If the sum of the sizes of the B-trees is too great, and if repair is required, third party utilities on your computer may be unable to repair the damage.

If a volume is irreparable by fsck_hfs — most obviously using Disk Utility, less obviously whenever the system encounters a file system that is dirty — a user may turn to a respected third party utility.

Example

I encountered a situation where the sum of the sizes of the B-trees — in relation to the physical memory — was too great for a third party utility to work as required for a Core Storage encrypted backup volume that was irreparable by fsck_hfs. As my MacBookPro5,2 can take no more than 8 GB, so for some time this volume was read only.

I might have taken the volume, with or without the computer, to a service provider for attention in an environment with more memory. However for security, I should not provide to any third party — however well trusted — the passphrase or key for some types of volume.

Eventually and unexpectedly the fsck_hfs in Lion did repair the volume without me using Disk Utility, possibly thanks to me experimentally (riskily?) removing the volume from coreStorage world (reverting, completely converting backwards) whilst in the irreparable and read-ony state. That was a pleasing outcome for me, and a thumbs-up to Apple for the qualities and capabilities of 10.7 (Build 11A511), but this should serve as a caution to other readers.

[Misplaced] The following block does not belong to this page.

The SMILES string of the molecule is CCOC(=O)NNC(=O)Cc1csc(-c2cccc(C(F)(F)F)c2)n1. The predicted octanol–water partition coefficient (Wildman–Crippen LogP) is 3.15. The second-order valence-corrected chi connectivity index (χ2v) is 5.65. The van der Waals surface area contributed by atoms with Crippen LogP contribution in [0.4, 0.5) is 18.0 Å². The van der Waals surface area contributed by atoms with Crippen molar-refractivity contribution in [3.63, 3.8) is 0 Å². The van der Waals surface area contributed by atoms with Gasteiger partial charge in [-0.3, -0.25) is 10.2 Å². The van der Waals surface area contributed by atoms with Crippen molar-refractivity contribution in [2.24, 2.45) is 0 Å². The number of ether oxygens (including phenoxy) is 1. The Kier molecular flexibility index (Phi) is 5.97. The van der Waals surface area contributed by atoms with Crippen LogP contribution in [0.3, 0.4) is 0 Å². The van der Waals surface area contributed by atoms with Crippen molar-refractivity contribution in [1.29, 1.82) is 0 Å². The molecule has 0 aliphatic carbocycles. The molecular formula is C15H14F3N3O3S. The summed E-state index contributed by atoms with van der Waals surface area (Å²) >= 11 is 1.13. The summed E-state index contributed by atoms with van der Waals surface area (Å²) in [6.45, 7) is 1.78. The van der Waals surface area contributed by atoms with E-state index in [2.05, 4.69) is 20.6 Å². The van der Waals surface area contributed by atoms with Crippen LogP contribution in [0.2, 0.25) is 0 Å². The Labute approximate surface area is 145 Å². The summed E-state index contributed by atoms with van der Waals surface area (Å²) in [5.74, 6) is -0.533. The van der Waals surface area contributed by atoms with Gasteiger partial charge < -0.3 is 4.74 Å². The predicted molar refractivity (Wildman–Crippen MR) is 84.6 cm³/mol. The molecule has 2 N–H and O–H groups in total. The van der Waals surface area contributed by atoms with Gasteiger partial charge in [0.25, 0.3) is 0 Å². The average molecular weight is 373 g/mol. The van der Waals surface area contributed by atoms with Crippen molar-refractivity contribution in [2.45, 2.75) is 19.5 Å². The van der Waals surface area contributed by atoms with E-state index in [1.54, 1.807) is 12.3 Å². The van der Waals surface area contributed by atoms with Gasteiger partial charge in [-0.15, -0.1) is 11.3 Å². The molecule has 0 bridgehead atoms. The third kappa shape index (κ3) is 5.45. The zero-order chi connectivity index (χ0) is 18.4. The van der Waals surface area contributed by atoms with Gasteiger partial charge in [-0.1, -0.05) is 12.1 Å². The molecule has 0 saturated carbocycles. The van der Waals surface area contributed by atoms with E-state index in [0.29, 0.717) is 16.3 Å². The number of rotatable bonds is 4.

share|improve this answer
    
I don't understand the part of "abandoning bands versus many small files". I though File Vault 2 encryption happens below the level of the file system, on a block level, and thus should not behave differently from unencrypted HFS+ regarding B-trees. –  Thilo Aug 4 '11 at 23:55
    
@Thilo without thinking about levels, or encryption: think of numbers of files. An extreme example: add one million 80 KB files to a volume, then remove 10,000 8 MB bands. Adding one million files is likely to increase the sizes of the attributes and catalog B-trees, maybe coinciding with fragmentation of one or both which is never good for performance. Subsequent removal of a smaller number of files may not be followed by a reduction in size to either B-tree. –  Graham Perrin Aug 5 '11 at 5:59
    
But wouldn't you have the same one million files in the B-tree on the HFS+ inside your disk image? Maybe I am misunderstanding something. Anyway, I think I know what you mean. This is not about encryption or FileVault at all, but "partitioning" your file system using disk images, because you do not trust HFS+ to manage millions of files, right? –  Thilo Aug 5 '11 at 6:05
    
I do trust JHFS+ (with journalling) with many millions of files — currently 4,062,789 files and 438,294 folders on the startup volume of my MacBookPro 5,2 — 3,151,819 files on a PowerPC Xserve, parts of which serve a workgroup — and so on. My answers in this question originated from a non-collaborative work in progress elsewhere; this answer in particular needs some attention, probably below the opening heading. Watch this space and join me in editing. Thanks again for the prompt … –  Graham Perrin Aug 5 '11 at 6:19